Small, fast, resource-rich processor

Hmmm, may be I have misunderstood. Of course you are right about my wording, I should have written "nowhere near the same level", this is what I actually meant.

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dp
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Op Wed, 02 Oct 2013 03:02:15 +0200 schreef glen herrmannsfeldt :

I find this hard to imagine. Can you give (many) examples?

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Reply to
Boudewijn Dijkstra

I can't talk about "many" but the FPU found on the power architecture processors won't let you do that directly; you need to move the FP register to memory, then to a general purpose register, modify, then again to the FP register. That for anything you want to do with the FP register which is not sort of add, mul, fmad etc. FPU opcodes. But then one rarely wants to do that sort of thing anyway so it is unlikely to need it in a performance critical loop.

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Reply to
dp

Just to emphasise the point, one of our clients uses 128 bit scaled integers. The application is estimation of construction projects. The difference between the scaled integer solution and the FP solution just for the cost of concrete to cap the piles of the Hong Kong airport was US$ 10,000,000.

Stephen

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Stephen Pelc, stephenXXX@mpeforth.com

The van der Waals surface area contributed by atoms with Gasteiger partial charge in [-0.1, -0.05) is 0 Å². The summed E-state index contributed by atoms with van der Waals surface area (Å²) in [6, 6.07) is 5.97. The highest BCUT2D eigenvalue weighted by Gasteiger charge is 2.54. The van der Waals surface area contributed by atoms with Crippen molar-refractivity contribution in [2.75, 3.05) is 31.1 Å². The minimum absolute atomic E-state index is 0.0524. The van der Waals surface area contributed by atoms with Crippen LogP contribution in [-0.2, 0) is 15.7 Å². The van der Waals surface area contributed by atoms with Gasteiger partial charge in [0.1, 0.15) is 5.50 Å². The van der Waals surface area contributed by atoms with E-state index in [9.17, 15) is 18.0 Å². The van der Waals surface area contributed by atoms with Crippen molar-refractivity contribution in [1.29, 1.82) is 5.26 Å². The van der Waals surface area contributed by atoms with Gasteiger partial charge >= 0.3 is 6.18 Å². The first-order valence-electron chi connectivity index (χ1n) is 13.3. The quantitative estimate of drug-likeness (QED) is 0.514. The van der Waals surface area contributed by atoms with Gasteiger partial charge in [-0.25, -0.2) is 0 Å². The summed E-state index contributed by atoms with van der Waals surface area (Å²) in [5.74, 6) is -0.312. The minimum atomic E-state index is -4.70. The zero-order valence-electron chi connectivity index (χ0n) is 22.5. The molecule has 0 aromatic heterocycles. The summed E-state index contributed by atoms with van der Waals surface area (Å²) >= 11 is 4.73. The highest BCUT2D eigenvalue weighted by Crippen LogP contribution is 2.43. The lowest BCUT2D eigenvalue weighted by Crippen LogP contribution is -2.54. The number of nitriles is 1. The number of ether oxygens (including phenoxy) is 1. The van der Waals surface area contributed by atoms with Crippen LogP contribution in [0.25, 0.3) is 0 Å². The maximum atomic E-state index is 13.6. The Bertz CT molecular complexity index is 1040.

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Stephen Pelc

Whaaaa? How are they doing that calculation? Obviously at least one of the two answers is wrong--but which? Have they tried it with something like MPRS and 1000 digit precision?

Reply to
Paul Rubin

Did they also do a sensitivity analysis on the assumptions/presumptions on which the estimate was based? Maybe that $10m is lost in the noise!

Reply to
Tom Gardner

Naturally the integer estimate was closer to reality. Do you really think that that my client's competitors are going to explain why/how they got it wrong? This is one of those areas where you should assume the presence of non-disclosure agreements. We just supply tools and consultancy.

Stephen

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Stephen Pelc, stephenXXX@mpeforth.com 
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Stephen Pelc

David,

I wouldn't have known this if I hadn't just read about it in the spec a few hours earlier. I actually never knew about, and never have used, these "least" types before. However, I have used the intX_t and uintX_t types extensively for years and not being sure which were required is what prompted me to open the spec.

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Randy Yates